September 1st, 2009

Mobile Music & Treble Culture

I’m in the process of working up a short essay on the topic of “treble culture” for a volume on “mobile music.” I’m hoping that some of my awesome readers/interlocutors might lend me a hand (and/or ear). There are two main areas in which I am interested:

1) the rise of “treble culture” and the crucial relation to music technologies (incl mobile devices)

2) the effects of “treble culture,” esp as, ironically, a means of filtering “bass culture

With regard to the first point, I’m hoping to offer a historical overview of the attenuation of bass frequencies in consumer/commercial music culture with the successive advent of particular player/media technologies. In particular, I intend to trace, alongside an increase in audiophilia and high fidelity, a steady march toward consumer-end devices that have different priorities and have, in effect, progressively moved us toward a rather trebly everyday engagement with music. There are plenty of technologies which have contributed to this “rolling off” of bass frequencies. Here’s a partial list; if you can think of other notable factors/tech (esp particular devices and their quirks), please make a note in the comments:

* vinyl records, esp 78s, 45s, and 33 rpm LPs (the 12″ single, with its deeper grooves, offers an exception)
* early AAD CD transfers, which often didn’t account for the bass boost in record-player pre-amps
* lo-fi speakers, portable radios, boomboxes, headphones, cellphones, etc. (recognizing a wide degree of difference across brands & platforms)
* audio compression (in the studio, but also for radio, in clubs, etc.)
* MP3 (and other file format) compression

With regard to the second, I’d like to explore the cultural/phenomenological significance of this trend — what is gained & what is lost, besides certain frequencies — using some ethnography and interview data. In this sense, I’m interested both in listeners’ perspectives and experiences (how frequently do you encounter, or practice, treble culture?), as well as producers’ (from savvy 80s hip-hop heads pushing stuff “into the red” to compensate for attenuated bass to the more recent mid-freq emulation of bass in bassline, niche/electro/blog house, etc.). Please feel free to share any and all thoughts on this. It seems to me that “treble culture” is increasingly broadcast across our city soundscapes. Tell me about the kids on the bus, walking down the street, outside the club, huddled around computer speakers. I’d love to offer more cross-cultural/geographical context than my own curious ears and eyes have witnessed.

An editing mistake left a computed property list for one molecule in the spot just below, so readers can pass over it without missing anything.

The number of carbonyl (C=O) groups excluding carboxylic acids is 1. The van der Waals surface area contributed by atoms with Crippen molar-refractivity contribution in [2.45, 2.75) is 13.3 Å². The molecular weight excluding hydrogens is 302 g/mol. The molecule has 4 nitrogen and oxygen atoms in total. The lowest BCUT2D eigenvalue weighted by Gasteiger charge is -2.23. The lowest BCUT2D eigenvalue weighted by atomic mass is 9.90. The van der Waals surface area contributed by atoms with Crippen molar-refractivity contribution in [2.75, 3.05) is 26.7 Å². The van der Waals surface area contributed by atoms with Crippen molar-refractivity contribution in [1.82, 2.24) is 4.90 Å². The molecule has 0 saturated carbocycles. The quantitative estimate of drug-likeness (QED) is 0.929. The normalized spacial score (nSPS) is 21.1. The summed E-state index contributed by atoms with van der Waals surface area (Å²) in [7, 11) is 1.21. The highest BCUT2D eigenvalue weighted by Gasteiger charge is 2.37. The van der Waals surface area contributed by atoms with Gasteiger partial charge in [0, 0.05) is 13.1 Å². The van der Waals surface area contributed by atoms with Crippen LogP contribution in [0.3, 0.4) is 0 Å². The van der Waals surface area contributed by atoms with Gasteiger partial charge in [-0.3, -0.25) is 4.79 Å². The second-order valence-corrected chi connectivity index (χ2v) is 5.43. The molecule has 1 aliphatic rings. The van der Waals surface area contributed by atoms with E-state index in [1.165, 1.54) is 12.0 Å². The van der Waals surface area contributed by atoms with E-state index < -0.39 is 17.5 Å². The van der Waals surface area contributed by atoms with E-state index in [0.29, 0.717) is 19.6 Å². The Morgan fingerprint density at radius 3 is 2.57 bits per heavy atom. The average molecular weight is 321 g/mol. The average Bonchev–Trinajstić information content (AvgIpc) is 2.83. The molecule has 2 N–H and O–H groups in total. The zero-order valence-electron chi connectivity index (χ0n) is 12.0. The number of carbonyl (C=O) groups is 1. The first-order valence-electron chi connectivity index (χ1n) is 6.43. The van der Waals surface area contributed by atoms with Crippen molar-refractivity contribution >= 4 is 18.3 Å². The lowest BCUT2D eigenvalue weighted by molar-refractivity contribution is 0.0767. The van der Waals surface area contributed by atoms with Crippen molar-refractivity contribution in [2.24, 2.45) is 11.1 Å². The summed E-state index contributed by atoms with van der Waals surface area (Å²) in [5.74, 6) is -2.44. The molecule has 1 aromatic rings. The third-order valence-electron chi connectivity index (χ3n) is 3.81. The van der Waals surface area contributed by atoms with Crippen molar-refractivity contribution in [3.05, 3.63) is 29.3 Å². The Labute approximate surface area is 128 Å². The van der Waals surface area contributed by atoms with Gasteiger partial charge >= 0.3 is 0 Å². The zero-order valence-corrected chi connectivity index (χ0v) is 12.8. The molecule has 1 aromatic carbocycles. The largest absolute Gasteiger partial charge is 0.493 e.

Getting us toward phenomenological effects, consider some of the following perspectives (all, admittedly/interestingly, “British”):

Don Letts: “It’s disturbing when I see kids on buses, listening to music on their phones, and it’s just going: tsk, tsk, tsk, tsk, with no bass. Bass culture is Jamaica’s gift to the world and technology is, kind of, ruining that. Bass is sexy. Women respond to bass.”

Kode9: “there’s a particular kind of bass sound which really fucks me off. … a kind of lowest common denominator way of getting people to move. … a complex of frequencies which works on even the shittest soundsystems. And you can’t underestimate the impact having to play on shit sound systems has on a music culture…”

K-Punk: “Both dubstep and minimal techno only achieve their full potency when played on a club soundsystem. The subtle pressure of sub-bass, the way it moves the very air itself, the hypnotic pulse of the drums, not to mention the role of the dancing crowd iself: none of this can be replicated at home, still less on iPod headphones.”

Finally, here is my (lengthy) abstract, in case it provides further food for thought: